Review: Mad Father

Indie games are nothing new. Over the past few decades we’ve seen all manner of independently-produced titles come to PC and consoles across the globe. Back in 2012, Japanese developer Sen created a free horror tale which reverberated throughout the community. Designed using WOLF RPG Editor (similar to RPG Maker), it quickly gained a following that expanded beyond Japan. This expansion was helped in part to the intense hunger for indie horror games at the time as well as a fan translation. Four years later, Playism have brought Mad Father back with a number of enhancements and are selling it on both their own storefront as well as Steam. It may no longer be free to download, but the low price matches up with the variety of updates to the classic gameplay and graphics.

So, what is Mad Father? It doesn’t take long to discern what the game’s title is all about. In the opening sequence we meet a young girl named Aya as she sneaks around near her father’s laboratory. Screams emanate from the closed room, allowing the player to grasp immediately that her dad isn’t a nice guy. Little Aya knows her father’s deadly secret – but she still loves him dearly. Now that her mother has died her father is all she has left in the world. Things are somehow about to get much worse for both of them. For reasons presently unknown, spirits suddenly appear and take her father away. It’s up to Aya to brave the suddenly spooky mansion and save him from these ghostly clutches. Thus begins the story of Mad Father.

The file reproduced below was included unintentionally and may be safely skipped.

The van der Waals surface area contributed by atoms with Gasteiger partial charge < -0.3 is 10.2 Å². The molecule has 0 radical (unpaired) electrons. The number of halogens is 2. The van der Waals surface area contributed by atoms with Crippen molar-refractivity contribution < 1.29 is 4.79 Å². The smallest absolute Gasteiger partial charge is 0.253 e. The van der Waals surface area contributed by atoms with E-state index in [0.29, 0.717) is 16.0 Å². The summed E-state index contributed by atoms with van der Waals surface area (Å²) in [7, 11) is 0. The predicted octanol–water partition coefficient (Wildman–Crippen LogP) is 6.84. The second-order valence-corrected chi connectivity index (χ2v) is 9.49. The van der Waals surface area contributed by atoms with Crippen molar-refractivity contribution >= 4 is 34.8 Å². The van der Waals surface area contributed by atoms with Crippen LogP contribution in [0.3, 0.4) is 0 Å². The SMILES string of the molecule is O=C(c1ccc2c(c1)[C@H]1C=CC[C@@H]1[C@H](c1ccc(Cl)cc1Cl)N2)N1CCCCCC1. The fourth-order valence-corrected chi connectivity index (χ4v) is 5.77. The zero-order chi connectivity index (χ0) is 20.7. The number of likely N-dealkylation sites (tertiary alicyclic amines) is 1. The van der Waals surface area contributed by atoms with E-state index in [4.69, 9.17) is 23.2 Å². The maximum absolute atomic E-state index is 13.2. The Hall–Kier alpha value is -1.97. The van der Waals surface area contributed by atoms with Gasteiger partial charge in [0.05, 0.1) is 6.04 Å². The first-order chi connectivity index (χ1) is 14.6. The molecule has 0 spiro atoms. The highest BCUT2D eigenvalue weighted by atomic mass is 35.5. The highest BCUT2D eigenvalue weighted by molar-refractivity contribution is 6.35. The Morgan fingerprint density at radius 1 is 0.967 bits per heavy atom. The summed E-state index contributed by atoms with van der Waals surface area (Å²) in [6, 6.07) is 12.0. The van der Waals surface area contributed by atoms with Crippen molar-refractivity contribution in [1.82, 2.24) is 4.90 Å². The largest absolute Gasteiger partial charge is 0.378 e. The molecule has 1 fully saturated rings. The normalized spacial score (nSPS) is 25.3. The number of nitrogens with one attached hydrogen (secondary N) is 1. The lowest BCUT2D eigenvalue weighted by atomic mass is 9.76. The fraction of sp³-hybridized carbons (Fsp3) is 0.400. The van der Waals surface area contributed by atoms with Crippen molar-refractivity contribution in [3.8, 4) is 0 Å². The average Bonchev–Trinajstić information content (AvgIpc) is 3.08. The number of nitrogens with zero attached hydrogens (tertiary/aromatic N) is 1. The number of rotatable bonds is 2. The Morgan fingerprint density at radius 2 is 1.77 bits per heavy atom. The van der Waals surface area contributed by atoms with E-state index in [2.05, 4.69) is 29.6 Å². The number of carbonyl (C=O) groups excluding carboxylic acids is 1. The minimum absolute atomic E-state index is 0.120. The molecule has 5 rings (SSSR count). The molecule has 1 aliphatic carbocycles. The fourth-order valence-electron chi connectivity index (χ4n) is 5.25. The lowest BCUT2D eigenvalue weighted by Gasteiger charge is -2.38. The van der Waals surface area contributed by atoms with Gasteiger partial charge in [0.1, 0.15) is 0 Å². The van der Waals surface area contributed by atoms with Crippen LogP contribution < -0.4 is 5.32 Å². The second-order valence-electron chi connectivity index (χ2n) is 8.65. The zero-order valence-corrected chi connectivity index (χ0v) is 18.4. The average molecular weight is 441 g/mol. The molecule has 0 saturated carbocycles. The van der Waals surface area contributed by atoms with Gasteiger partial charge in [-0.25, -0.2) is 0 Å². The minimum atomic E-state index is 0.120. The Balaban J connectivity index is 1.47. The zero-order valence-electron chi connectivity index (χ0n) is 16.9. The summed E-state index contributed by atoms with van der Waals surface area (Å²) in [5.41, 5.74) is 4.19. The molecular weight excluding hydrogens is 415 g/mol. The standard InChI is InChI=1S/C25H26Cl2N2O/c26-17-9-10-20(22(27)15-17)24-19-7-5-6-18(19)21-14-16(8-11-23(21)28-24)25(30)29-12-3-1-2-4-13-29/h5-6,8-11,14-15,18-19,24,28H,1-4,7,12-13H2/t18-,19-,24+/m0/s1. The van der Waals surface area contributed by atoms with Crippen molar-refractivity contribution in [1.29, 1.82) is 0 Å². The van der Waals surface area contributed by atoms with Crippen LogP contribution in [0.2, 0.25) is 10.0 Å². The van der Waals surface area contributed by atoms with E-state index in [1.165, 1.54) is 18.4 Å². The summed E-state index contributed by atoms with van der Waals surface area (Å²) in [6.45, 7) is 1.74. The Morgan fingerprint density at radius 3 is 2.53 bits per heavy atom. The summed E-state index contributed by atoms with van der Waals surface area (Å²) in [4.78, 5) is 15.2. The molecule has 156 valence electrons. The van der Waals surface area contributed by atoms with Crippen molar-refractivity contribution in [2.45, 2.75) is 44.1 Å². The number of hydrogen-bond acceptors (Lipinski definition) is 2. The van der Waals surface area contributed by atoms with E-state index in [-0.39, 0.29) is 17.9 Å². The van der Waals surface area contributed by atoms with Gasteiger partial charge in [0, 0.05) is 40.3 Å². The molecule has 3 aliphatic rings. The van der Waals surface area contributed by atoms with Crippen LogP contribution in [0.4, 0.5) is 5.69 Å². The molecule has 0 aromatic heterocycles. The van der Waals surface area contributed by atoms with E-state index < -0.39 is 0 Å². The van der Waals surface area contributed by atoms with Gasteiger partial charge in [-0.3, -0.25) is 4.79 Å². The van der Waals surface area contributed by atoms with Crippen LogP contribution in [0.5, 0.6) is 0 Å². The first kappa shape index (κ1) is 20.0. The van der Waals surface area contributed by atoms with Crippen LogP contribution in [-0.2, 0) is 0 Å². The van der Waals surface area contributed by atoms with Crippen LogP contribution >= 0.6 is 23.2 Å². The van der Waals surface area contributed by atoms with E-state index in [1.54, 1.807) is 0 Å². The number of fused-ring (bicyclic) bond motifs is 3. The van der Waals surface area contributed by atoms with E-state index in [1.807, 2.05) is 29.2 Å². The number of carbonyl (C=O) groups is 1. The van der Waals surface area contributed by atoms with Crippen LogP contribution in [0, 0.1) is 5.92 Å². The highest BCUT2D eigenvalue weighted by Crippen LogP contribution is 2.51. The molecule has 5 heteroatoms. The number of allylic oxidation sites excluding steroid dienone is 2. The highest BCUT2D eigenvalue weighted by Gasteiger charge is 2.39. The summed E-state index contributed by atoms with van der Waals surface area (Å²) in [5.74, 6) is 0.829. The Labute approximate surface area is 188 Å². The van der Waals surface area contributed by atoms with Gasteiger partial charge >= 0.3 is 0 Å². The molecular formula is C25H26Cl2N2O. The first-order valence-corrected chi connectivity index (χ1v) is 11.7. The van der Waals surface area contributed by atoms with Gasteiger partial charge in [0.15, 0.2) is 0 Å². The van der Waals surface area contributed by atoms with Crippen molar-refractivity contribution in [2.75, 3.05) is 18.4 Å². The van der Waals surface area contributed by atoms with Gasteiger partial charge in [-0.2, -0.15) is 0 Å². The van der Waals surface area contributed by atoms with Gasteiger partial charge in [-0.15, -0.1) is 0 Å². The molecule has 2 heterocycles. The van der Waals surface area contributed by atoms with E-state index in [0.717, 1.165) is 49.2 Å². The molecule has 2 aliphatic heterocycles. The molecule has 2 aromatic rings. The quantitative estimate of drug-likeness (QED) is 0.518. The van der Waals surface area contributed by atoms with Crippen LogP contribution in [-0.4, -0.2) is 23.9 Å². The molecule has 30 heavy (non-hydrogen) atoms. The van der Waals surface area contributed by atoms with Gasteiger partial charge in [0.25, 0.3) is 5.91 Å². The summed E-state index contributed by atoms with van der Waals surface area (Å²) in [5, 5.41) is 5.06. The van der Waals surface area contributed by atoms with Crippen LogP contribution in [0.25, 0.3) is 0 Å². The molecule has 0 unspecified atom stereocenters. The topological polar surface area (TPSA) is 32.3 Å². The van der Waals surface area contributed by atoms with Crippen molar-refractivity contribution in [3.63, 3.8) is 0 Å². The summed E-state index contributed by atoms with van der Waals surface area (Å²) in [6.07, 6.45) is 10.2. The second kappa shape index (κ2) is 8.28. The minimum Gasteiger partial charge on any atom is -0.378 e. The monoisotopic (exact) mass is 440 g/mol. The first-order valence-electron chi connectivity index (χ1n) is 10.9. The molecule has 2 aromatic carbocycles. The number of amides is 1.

Although sometimes described as an RPG, the gameplay falls much more in line with a classic point and click adventure. Players must explore the mansion, discover clues, solve puzzles, and occasionally interact with other characters. The main play loop deals with helping out the somewhat peaceful corpses scattered across rooms. For example, one poor ghoul has lost her eyes and can’t leave a room. Those who find her eyes and manage to bring them back will receive a reward of sorts for their kindness. It’s not required to help every single ghost on the journey to beat the game, but there are definitely perks to fully completing Mad Father. Every once in awhile there are also enemy encounters. These have been changed from the original release which just had a QTE requiring rapid button presses.


The tweak makes it so players must match QTE button prompts quickly before Aya’s health completely drains. At the start this gameplay proves a little challenging, but isn’t hard to get accustomed to. In actuality, the entire game isn’t all that difficult because her health regenerates automatically. As far as challenge is concerned, the biggest level of difficulty comes simply from figuring out the solutions to puzzles. Luckily, a lack of truly dangerous threat makes it (mostly) safe to explore rooms as much as needed. One change of making key items glow ensures that it’s not as easy to skip right past a necessary object, as well.